One of the challenges I face in every house we have lived in has been having a place to craft and having a room to use for guests when more than two people come to visit at one time. We’ve always had a home with two guest bedrooms, but one of those bedrooms has always been full of a computer desk, sewing machine, craft cubbies, book shelves, etc. Usually squeezed in around the sides of a double bed. Too much stuff in too little space.
My dream has always been to have a studio/craft space, but my reality has been that we can only afford so much space and so far that extra room hasn’t been an option. Most of the time, the guest rooms are unused, so it seemed like a waste to try to have two bedrooms for guests that made about 1/3 of the house rarely used space. Our family is pretty spread out across the U.S. and the cost of travel keeps us from getting together as often as we would like. So we decided, after we retired, to make one bedroom into an office and craft room we could both use, but to try to figure out a way to do it so we could make room for a bed if needed. That led to lots of Pinteresting, but I think we have figured it out.
I like to use scrubbies on my dishes that will not scratch the finish. Being that I cook from scratch a lot, I’m washing pots and pans almost every day. I’ve always kept a few of the plastic scrubbies on hand, but I hate how they come apart and unravel, plus you can’t just throw them in the washing machine and reuse them. When I saw the Red Heart Cotton Scrubby yarn at my local craft store, I decided to give it a try. No, it’s not organic but it is machine washable.
Cancer is a mean, rotten, ugly bastard. For the most part, words escape me when I think of cancer and what it has done to people I love. My mom defeated it more than 20 years ago and is still alive and well. Her husband, my stepdad, didn't win that battle and he has been gone 10 years now. My mom and I were his caregivers to the very last minute. One of the hardest things I've ever done, but I am so glad I was there.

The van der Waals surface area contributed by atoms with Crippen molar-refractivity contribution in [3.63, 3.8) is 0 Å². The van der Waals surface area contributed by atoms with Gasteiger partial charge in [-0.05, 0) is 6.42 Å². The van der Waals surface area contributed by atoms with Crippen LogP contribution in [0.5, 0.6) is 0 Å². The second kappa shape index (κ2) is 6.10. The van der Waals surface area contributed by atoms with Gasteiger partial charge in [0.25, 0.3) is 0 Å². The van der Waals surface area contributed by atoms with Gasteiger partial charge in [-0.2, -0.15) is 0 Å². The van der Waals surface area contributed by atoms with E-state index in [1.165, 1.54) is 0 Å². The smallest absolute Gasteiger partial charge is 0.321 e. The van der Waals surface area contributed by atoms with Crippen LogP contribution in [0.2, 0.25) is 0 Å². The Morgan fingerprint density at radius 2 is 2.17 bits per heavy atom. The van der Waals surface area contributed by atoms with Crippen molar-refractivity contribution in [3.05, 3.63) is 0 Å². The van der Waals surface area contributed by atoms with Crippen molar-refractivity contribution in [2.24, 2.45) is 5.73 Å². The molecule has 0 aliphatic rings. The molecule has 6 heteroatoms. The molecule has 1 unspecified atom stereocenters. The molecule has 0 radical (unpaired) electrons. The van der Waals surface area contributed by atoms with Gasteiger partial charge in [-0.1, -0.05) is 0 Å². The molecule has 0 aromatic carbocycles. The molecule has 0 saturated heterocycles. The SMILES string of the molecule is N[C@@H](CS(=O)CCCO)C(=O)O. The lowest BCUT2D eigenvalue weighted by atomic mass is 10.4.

Now, my husband's daughter has breast cancer-stage 4. She is just way too young to have to deal with all that. Her kids are way too young, her husband is way too young. She is beautiful and brave and fights like hell to defeat this cancer monster. Our hearts, prayers, thoughts...are all with her every day.
It is so hard to see your children suffer and feel helpless to do anything about it. So I did what little bit I could to add a little warm fuzziness to her battle. I knitted chemo caps. I wish it was more. I'm putting the patterns here for anyone else who might want to use them. For Kelly, bravely battling to slay the cancer dragon. We love you.
Multicolored Chemo Cap, 1.3 MB, PDF
Twisted Rib Chemo Cap, 1.3 MB, PDF
We recently moved into a new house and I needed a quick and inexpensive solution for a bathroom window that was only 23" wide. There is a tree in front of it, but it also looks right out toward the neighbors drive way and gave a direct view to our shower. Better safe than sorry. At the time we were renting the house, so I did not want to mar the walls or install something that we would have to leave.
The curtains are actually two white cotton cup towels, two sets of clip on cafe curtain rings, and a spring loaded curtain rod. The cup towels were a little long, so I folded them over at the top to get the desired length. If I ever take them down, I just add the cup towels to my kitchen stash. It has worked great for very little money.
I just added a new pattern to my Ravelry store, Neenie Makes. I call it Leaves of Fall because I used a falling leaf lace pattern for the design and Knit Picks Swish Tonal in Goldrush, which reminds me of the colors of fall leaves. I love this tonal yarn because of the subtle color differences throughout.
One skein (220 yds) was all it took for both the cowl and the ear warmers (headband). The cowl is about 22" around and 8" wide and can easily worn draped loosely around the neck or pinned with a shawl pin.
The ear warmers (headband) are about 21" around and 4" wide. By estimating the gauge of one repeat of the leaf pattern, you can easily change the size of the cowl or ear warmers by adding or subtracting repeats. The pattern includes both cowl and ear warmer and can be purchased for $5.50.
I was diagnosed with Celiac Disease in 1982 and have been gluten free ever since. I went dairy free two years ago. I share recipes, DIY projects and crafts, gardening tips, life philosophies and thoughts on this blog. This is just my story. In no way should it be taken as medical advice because every individual is different. There are also a few affiliate links for products I use and recommend. I make a tiny amount of money if you buy something and it in no way changes the price you pay.
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